With one of the much sought-after Boston Marathon bombers dead and the other in custody, at least one major news publication has published a report that many consider sympathetic toward the attackers
[View slideshow: A tale of two 19-year-olds]
The American Thinker via Google News has noted that the New York Times pulled a journalistic switch-a-roo by initially publishing an article on the Russian Federation-born Tsarnaev brothers, Dzhokhar, 19, and the now deceased Tamerlan, 26, under the headline, ” Far From War-Torn Homeland, Trying to Fit In.”
The newspaper of record also made a point of referring to the younger Tsarnaev, Dzhokhar, as a “very photogenic kid” and a person with a “heart of gold.” Numerous other left-leaning commentators have referred to the terrorist brothers as “boys” and just “a couple of kids.”
But news reports of Dzhokhar’s actions in the days following the Patriot Day bombing suggest a less pure heart. The Daily Mail notes that the evening after the attack, the “very photogenic kid” was out partying with friends. How much remorse did he have for killing three, including an 8-year-old, and seriously injuring 176 more? A message that he tweeted — I’m a stress free kind of guy — hints at an answer.
The same Dzhokhar who is also the only living suspect in the murder of 26-year-old MIT Police Officer Sean Collier, also tweeted,
Ain’t no love in the heart of the city, stay safe people.
A Very Different 19-Year-Old…
Another Russian-born teen that has never received the same coverage as the younger Tsarnaev is that of Yevgeny Rodionov, formerly a private in the Russian Army, since canonized by the Russian Orthodox Church as Saint Yevgeny of Chechnya.
The American-based website Orthodox Heritage has translated the Russian-language PravoSlavie’s biography of St. Yevgeny, which notes that Rodionov was captured by Chechen terrorists and “died a martyr’s death in service of his country, and in defense of his Orthodox Christian faith.”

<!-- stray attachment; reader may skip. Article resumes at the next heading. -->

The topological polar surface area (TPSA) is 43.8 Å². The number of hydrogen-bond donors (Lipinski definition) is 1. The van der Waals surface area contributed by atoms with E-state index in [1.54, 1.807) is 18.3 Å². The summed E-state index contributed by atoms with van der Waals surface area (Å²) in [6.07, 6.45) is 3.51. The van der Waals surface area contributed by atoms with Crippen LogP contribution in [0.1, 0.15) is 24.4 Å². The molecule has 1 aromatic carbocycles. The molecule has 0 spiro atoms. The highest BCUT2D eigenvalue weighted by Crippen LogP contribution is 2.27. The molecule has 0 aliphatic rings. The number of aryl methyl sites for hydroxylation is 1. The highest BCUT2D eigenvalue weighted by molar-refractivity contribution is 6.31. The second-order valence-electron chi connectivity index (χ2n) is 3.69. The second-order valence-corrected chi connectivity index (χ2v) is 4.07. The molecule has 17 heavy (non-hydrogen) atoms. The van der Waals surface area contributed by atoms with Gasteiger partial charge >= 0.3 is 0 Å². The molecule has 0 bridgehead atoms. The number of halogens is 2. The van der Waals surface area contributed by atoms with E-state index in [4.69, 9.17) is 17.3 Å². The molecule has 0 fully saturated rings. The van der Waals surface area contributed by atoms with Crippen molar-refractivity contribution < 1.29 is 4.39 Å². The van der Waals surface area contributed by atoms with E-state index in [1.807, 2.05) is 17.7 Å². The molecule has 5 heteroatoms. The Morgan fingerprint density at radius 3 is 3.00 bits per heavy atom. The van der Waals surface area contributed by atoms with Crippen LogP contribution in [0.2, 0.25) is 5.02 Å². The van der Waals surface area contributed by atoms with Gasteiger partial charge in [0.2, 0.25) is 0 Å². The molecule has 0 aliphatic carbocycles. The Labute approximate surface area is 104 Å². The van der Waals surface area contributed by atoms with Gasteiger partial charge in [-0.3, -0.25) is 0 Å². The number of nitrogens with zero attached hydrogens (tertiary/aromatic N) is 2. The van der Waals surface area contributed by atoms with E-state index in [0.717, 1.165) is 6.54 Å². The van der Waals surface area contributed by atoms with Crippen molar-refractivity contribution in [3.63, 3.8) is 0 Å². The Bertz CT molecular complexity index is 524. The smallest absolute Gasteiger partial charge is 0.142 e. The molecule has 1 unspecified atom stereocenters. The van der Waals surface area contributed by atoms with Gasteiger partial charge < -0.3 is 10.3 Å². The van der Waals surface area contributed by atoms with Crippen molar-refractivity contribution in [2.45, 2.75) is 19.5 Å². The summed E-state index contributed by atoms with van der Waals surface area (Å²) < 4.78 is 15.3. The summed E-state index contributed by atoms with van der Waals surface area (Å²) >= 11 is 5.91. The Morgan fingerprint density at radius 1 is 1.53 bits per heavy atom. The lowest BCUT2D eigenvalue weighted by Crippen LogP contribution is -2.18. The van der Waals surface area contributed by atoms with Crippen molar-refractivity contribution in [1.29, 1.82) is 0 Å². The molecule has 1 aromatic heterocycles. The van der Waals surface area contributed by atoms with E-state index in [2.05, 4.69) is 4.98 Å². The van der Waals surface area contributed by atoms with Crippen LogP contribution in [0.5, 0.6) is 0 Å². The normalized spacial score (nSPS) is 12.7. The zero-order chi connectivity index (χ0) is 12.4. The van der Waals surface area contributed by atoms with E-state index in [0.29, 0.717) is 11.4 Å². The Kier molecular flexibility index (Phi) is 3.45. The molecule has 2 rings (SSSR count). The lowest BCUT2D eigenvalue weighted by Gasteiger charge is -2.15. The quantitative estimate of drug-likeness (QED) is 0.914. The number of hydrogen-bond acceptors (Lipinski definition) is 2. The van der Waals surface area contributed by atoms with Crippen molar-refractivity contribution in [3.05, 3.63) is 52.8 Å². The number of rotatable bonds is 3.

During his three and a half months of captivity, the teen was tortured for refusing to “remove the cross that he wore around his neck, deny his Christian faith, and agree to become a Muslim.”
Finally, on his 19th birthday, May 23rd, 1996, Rodionov’s Chechen captors “sawed off his head.” The youth’s mother claims she was told by Chechen rebel leader Rusland Haihoroev, who had ordered his execution, “Your son had a choice to stay alive.”
St. Yevgeny was posthumously awarded the Order of Courage by the Russian Army.
Aleksandr Makeyev, a paratroop officer who heads a foundation to assist soldiers, said he’s seen soldiers kneeling in prayer before an image of Yevgeny:
The kids in Chechnya feel they’ve been abandoned by the state and abandoned by their commanders.
Using St. Yevgeny’s nickname, the Special Forces officer also said:
They don’t know who to appeal to for help, but they understand that Zhenya is one of them.
You can say he is the first soldier-saint of our days.